For our third week in Chile, we traveled on a bus for 10 hours to a town called Curarrehue to spend a few days living with indigenous Mapuche families. This week truly marked me. As we drove into the town, I was in awe by the vast green mountains, countless miles of animals roaming free, and the fresh crisp air all around. This was very different from Santiago where the air is noticeably polluted. I was so filled with excitement as the sheep, cows, and horses greeted me.

The days consisted of gathering in various places for class, visiting different Mapuche gathering sites, and then spending the evenings with our families. We learned about the ways that the state is and has been terrorizing Mapuche people, and stealing their land for years. We learned about how the land to the Mapuche people is not just a “natural resource” to be monetized, but sacred sites that are to be cultivated, sustained, and respected. Their deep reverence for land and animals taught me so much about how to be sustainable, ethical, and convicted me of the waste I produce and of the ways in which I have perceived land. We visited the river that hydroelectric water companies are trying to privatize, and we learned the ways their community will be destroyed if that project proceeds. 

Mapuche people have been severely oppressed by the government for years. Much of their land has been stolen, and the government continues to take more. Police continuously raid Mapuche communities.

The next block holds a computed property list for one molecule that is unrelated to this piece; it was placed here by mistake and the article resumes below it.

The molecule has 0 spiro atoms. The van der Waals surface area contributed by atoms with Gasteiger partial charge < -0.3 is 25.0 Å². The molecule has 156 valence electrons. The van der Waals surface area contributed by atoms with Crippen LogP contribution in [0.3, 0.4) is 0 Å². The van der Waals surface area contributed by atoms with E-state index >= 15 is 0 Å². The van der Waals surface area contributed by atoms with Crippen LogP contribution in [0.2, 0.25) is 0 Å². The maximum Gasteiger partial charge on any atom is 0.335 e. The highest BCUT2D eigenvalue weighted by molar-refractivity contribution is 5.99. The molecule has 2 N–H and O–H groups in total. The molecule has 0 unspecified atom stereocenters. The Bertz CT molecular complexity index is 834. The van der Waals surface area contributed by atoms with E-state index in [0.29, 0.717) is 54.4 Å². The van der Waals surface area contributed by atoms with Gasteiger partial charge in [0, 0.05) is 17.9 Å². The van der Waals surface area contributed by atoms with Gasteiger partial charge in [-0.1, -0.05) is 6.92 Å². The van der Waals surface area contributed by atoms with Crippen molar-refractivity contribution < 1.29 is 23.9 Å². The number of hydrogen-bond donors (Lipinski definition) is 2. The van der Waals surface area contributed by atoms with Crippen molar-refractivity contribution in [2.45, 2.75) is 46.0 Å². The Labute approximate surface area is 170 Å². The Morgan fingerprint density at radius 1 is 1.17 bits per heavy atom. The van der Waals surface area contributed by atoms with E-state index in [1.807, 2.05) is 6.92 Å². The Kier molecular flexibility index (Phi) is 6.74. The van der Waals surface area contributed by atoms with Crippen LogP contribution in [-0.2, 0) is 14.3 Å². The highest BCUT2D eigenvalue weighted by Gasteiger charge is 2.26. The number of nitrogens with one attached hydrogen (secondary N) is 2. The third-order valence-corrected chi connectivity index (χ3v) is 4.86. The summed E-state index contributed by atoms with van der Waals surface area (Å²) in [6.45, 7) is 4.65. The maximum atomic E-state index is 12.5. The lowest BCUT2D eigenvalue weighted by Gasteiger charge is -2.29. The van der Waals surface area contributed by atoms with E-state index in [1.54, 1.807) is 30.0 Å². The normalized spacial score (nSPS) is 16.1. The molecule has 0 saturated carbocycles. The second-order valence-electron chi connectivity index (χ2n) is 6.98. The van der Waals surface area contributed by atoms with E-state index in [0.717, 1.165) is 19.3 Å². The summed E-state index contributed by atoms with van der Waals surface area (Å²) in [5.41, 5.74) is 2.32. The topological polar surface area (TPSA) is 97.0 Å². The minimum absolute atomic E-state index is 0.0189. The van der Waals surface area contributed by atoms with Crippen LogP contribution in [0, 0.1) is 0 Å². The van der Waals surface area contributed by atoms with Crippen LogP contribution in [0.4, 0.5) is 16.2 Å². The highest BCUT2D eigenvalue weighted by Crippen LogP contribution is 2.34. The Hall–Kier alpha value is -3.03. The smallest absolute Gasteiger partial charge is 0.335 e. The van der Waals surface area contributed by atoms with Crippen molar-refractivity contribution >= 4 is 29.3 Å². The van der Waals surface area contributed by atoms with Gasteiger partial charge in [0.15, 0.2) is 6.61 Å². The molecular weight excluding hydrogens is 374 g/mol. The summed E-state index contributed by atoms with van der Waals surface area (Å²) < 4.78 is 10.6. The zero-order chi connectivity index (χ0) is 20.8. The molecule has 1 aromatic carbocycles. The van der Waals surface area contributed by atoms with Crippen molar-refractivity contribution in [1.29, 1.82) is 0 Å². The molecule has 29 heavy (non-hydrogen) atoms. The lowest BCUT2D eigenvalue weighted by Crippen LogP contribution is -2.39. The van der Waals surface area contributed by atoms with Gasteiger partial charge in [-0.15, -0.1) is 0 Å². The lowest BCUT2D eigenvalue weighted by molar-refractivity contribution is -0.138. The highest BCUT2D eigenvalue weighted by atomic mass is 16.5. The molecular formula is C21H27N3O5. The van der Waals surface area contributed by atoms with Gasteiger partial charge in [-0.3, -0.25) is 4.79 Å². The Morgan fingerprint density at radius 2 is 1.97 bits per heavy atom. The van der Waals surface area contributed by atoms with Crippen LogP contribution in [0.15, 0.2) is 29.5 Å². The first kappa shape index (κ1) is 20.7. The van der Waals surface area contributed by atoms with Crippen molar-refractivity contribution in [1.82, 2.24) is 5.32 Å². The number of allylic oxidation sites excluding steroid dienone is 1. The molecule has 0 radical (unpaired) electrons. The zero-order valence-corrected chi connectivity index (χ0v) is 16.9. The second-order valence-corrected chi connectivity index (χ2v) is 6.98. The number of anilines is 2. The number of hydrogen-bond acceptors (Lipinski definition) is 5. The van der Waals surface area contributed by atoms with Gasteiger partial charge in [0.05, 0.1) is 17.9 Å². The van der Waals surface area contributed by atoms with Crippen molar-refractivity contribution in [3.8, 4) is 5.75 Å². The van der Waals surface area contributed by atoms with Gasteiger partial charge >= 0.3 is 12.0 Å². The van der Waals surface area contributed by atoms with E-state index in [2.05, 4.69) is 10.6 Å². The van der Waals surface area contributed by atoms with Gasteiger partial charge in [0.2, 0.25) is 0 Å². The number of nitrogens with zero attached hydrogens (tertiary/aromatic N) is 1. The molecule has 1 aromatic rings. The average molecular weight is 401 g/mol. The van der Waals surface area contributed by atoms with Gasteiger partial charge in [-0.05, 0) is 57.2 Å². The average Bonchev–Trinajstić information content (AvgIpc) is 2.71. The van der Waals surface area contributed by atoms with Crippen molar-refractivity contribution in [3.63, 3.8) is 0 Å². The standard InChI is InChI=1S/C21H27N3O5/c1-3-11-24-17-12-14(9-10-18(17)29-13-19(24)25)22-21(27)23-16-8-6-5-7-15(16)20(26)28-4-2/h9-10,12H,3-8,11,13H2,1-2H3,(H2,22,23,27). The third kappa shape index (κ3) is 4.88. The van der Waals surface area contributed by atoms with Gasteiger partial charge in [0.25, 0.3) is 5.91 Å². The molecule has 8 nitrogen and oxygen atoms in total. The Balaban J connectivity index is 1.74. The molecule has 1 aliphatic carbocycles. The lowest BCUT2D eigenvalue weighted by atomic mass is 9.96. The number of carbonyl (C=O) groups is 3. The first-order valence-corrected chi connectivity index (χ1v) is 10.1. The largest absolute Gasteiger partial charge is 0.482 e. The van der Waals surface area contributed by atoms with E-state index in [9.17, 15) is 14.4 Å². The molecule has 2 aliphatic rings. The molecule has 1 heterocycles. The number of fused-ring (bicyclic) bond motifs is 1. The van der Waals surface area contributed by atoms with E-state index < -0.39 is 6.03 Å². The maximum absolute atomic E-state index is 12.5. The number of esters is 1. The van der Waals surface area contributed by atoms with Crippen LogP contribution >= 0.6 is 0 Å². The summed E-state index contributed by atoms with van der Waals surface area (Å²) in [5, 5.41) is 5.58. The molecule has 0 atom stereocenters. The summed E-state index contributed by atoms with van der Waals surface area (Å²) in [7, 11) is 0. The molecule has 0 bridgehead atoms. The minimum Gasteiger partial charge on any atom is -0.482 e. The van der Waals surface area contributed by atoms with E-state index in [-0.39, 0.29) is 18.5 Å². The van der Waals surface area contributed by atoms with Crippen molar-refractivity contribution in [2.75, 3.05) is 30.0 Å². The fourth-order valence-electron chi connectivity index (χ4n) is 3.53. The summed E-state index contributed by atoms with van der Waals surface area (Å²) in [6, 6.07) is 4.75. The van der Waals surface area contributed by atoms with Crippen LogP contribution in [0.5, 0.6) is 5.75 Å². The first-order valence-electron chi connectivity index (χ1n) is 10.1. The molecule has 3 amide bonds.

Meal times were some of my favorite times here. As Mapuche people don’t use chemicals and antibiotics in their crops, their food was some of the best food I’ve ever had in my life. Each day, our host mom made fresh bread, vegetables, and served us Matte tea. For breakfast, we ate jam that they made from the berries they picked, and for dinner we had a salad of mushrooms that grow on the trees in their backyard. My favorite part of meals were our conversations and our time spent together. Time in Curarrehue is not rushed or centered around the list of things that need to be done. It is a time to hone in on the people around you, to look out the window together, to sit in silence, and to enjoy one another’s presence. 

We also hiked this volcano while in Curarrehue!
We also hiked this volcano while in Curarrehue!

This week composed of deep reflection, of dancing, eating well, hearing the stories of people who are fighting for their land and water, and a time to appreciate and connect with nature. This week was truly rejuvenating. 

Published by Kelly Fuhs

Class of 2020 SIT Jordan, Nepal and Chile Spanish, International Studies w/ minor in Peace and Justice

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